While other policies–those relating to the Middle East peace process, those relating to the Persian Gulf–play a role, the European Union’s relationship with the Arab world is dominated by the Euro-Mediterranean Partnership. The Euro-Mediterranean Partnership’s stated goals are threefold: establishing “a common area of peace and stability through the reinforcement of political and security dialogue”; building “a zone of shared prosperity through an economic and financial partnership and the gradual establishment of a free-trade area” by 2010; and, encouraging a “rapprochement between peoples through a social, cultural and human partnership aimed at encouraging understanding between cultures and exchanges between civil societies.” Unfortunately, the Partnership’s lofty hopes, as Hüseyin Isiksal notes in his paper (“Security, Globalisation, and Problems within the Euro-Mediterranean Partnership in the post Cold War Era”) (PDF format) may go unfulfilled. The implementation of the Partnership has gone slowly, with declining foreign investment in the Arab world and a rather fraught relationship generally between Europe and the Muslim world generally boding ill. The goal of establishing a free-trade zone by 2010 seems to be as realizable as the European Union’s Lisbon strategy to become the world’s most competitive economy by 2010.

Central Europe has easily beaten the Middle East and North Africa into the ranks of the European Union. More, it’s quite possible that the former Soviet Union will follow the central European trajectory, with countries like Ukraine, Moldova, and Georgia hoping to become member-states. The Eurabia thesis would seem to predict that the Middle East and North Africa would do rather better than either of these two regions. Even Turkey, a country with a long history of participation in European institutions, might well not get in. Although it is
as developed economically (PDF format) as the poorest entrants and has a fairly vibrant civil society, its effort could still fail given ungrounded fears of mass immigration, skepticism about the durability of Turkish democracy, and the fact that Turkey is homogeneously Muslim.

Such potential candidates as Morocco and Tunisia can expect to be eternally outside of the Union’s gates, to say nothing of such implausible candidates as Algeria, Libya, Syria, and Egypt. Quite apart from the fact of not being geographically European (and, it must be added in this era of civilizational clashes, culturally European). none of these states as yet meets any of the political, economic, or social preconditions for European Union membership. Arguably, radical republican dictatorships, conservative republican dictatorships, and conservative traditional monarchies are incapable of participating in structures like those of the European Union, lacking the flexibility and the transparency and the functionality of democratic regimes. Free-trade regimes are a different thing–China has notably achieved economic success in the past-quarter century despite its dictatorship–but as the various Arab Human Development Reports suggest, most of the non-oil economies of the Arab world are at best able to keep pace with population growth.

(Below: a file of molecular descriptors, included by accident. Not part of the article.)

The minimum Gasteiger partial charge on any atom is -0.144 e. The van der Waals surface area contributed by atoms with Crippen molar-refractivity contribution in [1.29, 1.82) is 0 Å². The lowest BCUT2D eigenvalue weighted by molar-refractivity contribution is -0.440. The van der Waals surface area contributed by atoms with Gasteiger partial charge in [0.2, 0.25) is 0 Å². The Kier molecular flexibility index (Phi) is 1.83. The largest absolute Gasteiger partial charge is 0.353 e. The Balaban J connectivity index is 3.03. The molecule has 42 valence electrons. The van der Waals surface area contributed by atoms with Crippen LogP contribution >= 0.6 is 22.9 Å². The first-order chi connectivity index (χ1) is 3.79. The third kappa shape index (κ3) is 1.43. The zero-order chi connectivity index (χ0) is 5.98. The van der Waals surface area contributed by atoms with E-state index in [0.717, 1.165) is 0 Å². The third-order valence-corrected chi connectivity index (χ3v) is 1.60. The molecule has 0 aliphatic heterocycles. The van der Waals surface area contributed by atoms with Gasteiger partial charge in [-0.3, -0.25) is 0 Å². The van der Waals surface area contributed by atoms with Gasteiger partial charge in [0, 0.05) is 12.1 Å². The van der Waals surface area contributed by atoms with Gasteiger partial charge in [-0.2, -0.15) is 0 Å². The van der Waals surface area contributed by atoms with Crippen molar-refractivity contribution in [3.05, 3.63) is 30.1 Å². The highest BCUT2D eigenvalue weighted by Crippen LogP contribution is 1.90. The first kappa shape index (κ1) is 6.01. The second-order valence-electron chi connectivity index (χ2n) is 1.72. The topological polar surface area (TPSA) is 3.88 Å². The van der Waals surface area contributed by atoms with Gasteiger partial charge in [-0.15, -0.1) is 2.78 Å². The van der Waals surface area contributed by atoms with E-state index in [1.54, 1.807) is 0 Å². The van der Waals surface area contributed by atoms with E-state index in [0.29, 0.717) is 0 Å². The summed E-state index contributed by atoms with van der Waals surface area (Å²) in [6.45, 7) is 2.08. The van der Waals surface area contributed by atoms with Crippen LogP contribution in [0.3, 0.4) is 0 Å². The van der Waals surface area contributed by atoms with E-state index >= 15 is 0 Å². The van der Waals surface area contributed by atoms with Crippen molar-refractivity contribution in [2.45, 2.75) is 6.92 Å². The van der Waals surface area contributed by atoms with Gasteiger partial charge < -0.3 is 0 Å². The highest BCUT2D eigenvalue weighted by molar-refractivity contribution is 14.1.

So. The European Union, contrary to the arguments of the Eurabia hypothesis, isn’t rushing into an ill-thought subordination under Arab rule. If anything, it’s decidedly relucta
nt to involve itself with the Arab world at all, favouring trade with China and immigration restrictions against the Third World and mandatory government assimilation programs. The most readily testable plank of the Eurabia argument is unsound.

I wrote back in January that one major failing of the Eurabia argument is its sheer danger. If it’s impossible for Europeans to agree with Arabs (or Muslims; there’s always some semantic slippage) on certain principles of foreign policy, or for Europeans and Arabs to enjoy mutually beneficial trade or to enter into grand political projects or to engage in a “dialogue of civilizations” (whatever that is), or for Arabs (and other Muslims) to be loyal citizens or honest partners, then the implications are both vast and obvious. Genocide and ethnic cleansing are two methods which have been used to control inconvenient or threatening populations within a state’s frontiers; aggressive war and colonization are two methods which have been used to control inconvenient or threatening populations outside of a state’s frontiers. If ever the peoples of the European Union bought the Eurabia thesis–if any nation-state did–we could expect bad times ahead.